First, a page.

|Publication number||US7411829 B2|
|Application number||US 11/528,262|
|Publication date||Aug 12, 2008|
|Filing date||Sep 26, 2006|
|Priority date||Sep 16, 2002|
|Also published as||US7149118, US7408809, US7411828, US20050030826, US20070019475, US20070019476, US20070019477|
|Publication number||11528262, 528262, US 7411829 B2, US 7411829B2, US-B2-7411829, US7411829 B2, US7411829B2|
|Inventors||Christopher J. Diorio, Todd E. Humes|
|Original Assignee||Diorio Christopher J, Humes Todd E|
|Export Citation||BiBTeX, EndNote, RefMan|
|Patent Citations (54), Non-Patent Citations (7), Referenced by (6), Classifications (12), Legal Events (5)|
|External Links: USPTO, USPTO Assignment, Espacenet|
This application is a divisional of and commonly assigned U.S. patent application Ser. No. 10/936,282 filed on Sep. 7, 2004, now U.S. Pat. No. 7,149,118, issued on Dec. 12, 2006which is, in turn, a continuation-in-part of commonly assigned U.S. patent application Ser. No. 10/245,183 filed Sep. 16, 2002 now U.S. Pat. No. 6,853,583 in the name of inventors Christopher J. Diorio, Troy N. Gilliland, Chad A. Lindhorst, Alberto Pesavento and Shailendra Srinivas, and entitled “Method and Apparatus for Preventing Overtunneling in pFET-Based Nonvolatile Memory Cells”.
This application is also related to co-pending and commonly assigned U.S. patent application Ser. No. 10/936,283 filed on Sep. 7, 2004 in the name of inventors Troy N. Gilliland, Chad A. Lindhorst, Christopher J. Diorio, Todd E. Humes and Shailendra Srinivas, and entitled “PMOS Memory Cell”.
The present invention relates generally to nonvolatile memory (NVM) cells. More particularly, the present invention relates to methods and apparatus for programming single-poly pFET-based NVM cells.
Demand for embedded nonvolatile memory (NVM) in integrated circuits has grown steadily over the past decade. Desirable characteristics of embedded NVM include low cost, low power, high speed, and high reliability (data retention and program/erase cycling endurance). NVM may be embedded in various integrated circuit (IC) technologies Such as, for example, the widely used Complementary Metal Oxide Semiconductor (CMOS) technology. Some embedded NVM in CMOS applications include, for example, storing: (1) chip serial numbers, (2) configuration information in ASICs (Application Specific Integrated Circuits), (3) product data, security information and/or serial numbers in radio frequency identification integrated circuits, (4) program code or data in embedded microcontrollers, (5) analog trim information, and the like.
Traditional embedded EEPROM (electrically erasable programmable read only memory) or Flash NVM memory technology use NMOS (n-channel Metal Oxide Semiconductor) memory cells (i.e. “nFET-based” nonvolatile memory cells).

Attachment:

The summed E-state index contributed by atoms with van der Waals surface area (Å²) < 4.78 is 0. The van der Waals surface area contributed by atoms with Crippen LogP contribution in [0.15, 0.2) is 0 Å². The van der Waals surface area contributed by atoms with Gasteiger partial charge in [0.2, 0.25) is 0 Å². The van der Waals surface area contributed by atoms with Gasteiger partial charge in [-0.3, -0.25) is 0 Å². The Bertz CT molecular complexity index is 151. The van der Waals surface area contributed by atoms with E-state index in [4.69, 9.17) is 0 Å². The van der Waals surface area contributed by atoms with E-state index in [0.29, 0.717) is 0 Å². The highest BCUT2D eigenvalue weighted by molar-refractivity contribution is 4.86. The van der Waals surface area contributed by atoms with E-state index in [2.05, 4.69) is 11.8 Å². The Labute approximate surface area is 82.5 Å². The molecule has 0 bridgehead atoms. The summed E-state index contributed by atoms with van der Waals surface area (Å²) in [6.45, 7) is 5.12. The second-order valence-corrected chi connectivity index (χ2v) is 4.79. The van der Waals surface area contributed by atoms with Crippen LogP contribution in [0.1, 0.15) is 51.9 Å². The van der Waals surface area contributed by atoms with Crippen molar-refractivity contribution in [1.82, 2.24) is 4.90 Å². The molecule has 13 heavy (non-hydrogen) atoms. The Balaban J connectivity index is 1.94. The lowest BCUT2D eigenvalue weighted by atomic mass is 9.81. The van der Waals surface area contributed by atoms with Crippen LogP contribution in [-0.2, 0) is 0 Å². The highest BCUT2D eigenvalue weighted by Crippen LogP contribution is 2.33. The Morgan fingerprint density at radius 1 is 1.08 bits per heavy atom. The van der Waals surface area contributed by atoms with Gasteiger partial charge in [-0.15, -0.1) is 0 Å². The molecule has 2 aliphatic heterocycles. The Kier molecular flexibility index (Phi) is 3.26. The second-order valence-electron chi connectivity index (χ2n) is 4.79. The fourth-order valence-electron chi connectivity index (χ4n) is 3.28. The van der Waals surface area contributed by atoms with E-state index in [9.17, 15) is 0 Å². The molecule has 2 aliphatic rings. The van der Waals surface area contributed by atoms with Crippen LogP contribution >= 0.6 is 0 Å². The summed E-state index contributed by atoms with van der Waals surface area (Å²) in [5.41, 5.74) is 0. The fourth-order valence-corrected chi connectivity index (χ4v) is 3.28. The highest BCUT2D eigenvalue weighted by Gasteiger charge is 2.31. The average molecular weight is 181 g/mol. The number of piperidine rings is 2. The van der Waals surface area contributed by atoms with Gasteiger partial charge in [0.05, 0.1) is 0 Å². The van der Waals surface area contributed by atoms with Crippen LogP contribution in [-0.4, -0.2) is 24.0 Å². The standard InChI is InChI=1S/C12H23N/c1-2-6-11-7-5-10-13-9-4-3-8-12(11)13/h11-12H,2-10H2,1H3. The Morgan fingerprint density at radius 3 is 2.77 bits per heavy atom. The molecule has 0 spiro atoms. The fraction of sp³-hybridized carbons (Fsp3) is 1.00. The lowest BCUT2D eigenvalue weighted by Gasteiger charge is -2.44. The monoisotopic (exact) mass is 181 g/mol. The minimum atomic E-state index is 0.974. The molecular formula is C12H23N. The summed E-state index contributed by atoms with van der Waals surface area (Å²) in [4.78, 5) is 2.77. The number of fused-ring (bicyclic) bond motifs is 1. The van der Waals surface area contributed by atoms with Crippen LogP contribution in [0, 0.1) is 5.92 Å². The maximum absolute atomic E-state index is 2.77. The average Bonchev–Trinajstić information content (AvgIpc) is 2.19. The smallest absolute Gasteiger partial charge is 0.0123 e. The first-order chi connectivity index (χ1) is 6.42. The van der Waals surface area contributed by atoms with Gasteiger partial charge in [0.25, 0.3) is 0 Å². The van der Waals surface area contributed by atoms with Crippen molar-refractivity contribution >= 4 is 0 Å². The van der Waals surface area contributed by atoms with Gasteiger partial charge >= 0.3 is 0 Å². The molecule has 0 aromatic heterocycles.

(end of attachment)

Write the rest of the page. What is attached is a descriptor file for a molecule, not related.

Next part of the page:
Under these bias conditions, and as illustrated in
Whereas nFET-based nonvolatile memory cells have been used for many years, it has been demonstrated that pFET-based nonvolatile memory cells exhibit a number of performance advantages over nFET-based nonvolatile memory cells. Some of these performance advantages include (1) increased program/erase cycle endurance (due to reduced oxide wear-out); (2) availability in logic CMOS processes (due to reduced memory leakage arising from more favorable oxide physics); (3) ability to easily store analog as well as digital values (due to availability of precise memory writes); and (4) smaller on-chip charge pumps (due to decreased charge pump current requirements.
Similar to the nFET-based nonvolatile memory cell 10 shown in
Under these bias conditions, and as illustrated in
Although pFET-based nonvolatile memory cells have significant performance advantages over nFET-based nonvolatile memory cells, pFET-based nonvolatile memory cells can be troubled by a phenomenon often referred to as the “stuck bit” phenomenon. Stuck bits in pFET-based nonvolatile memory cells manifest themselves as follows.
Certain pFET-based nonvolatile memory cells use Fowler-Nordheim tunneling to raise the floating-gate voltage, VFG, and IHEI to lower VFG. One requirement of IHEI, however, is that the pFET channel must be conducting current so that electrons can be generated by impact ionization and injected onto the floating gate. If the channel is not conducting then IHEI cannot ensue and, consequently, electrons cannot be injected onto the floating gate of the pFET-based nonvolatile memory cell in order to program it. There are two primary ways in which a channel can be rendered insufficiently conducting to support IHEI. First, post-fabrication charge stored on the floating gate of a memory cell may prevent a conducting channel from forming. Second, a once established conducting channel may be removed by way of excessive erasure of the memory cell by Fowler-Nordheim tunneling. Effectively, by “overtunneling” the memory cell, the memory cell becomes “stuck” in an off state, and, in the absence of channel current, no electron injection can be performed to lower the floating-gate voltage. In any circumstance, if the floating-gate voltage, VFG, is raised so high that the pFET is turned off, there will be insufficient channel current to program the memory cell, and the memory value of the memory cell is said to be “stuck”.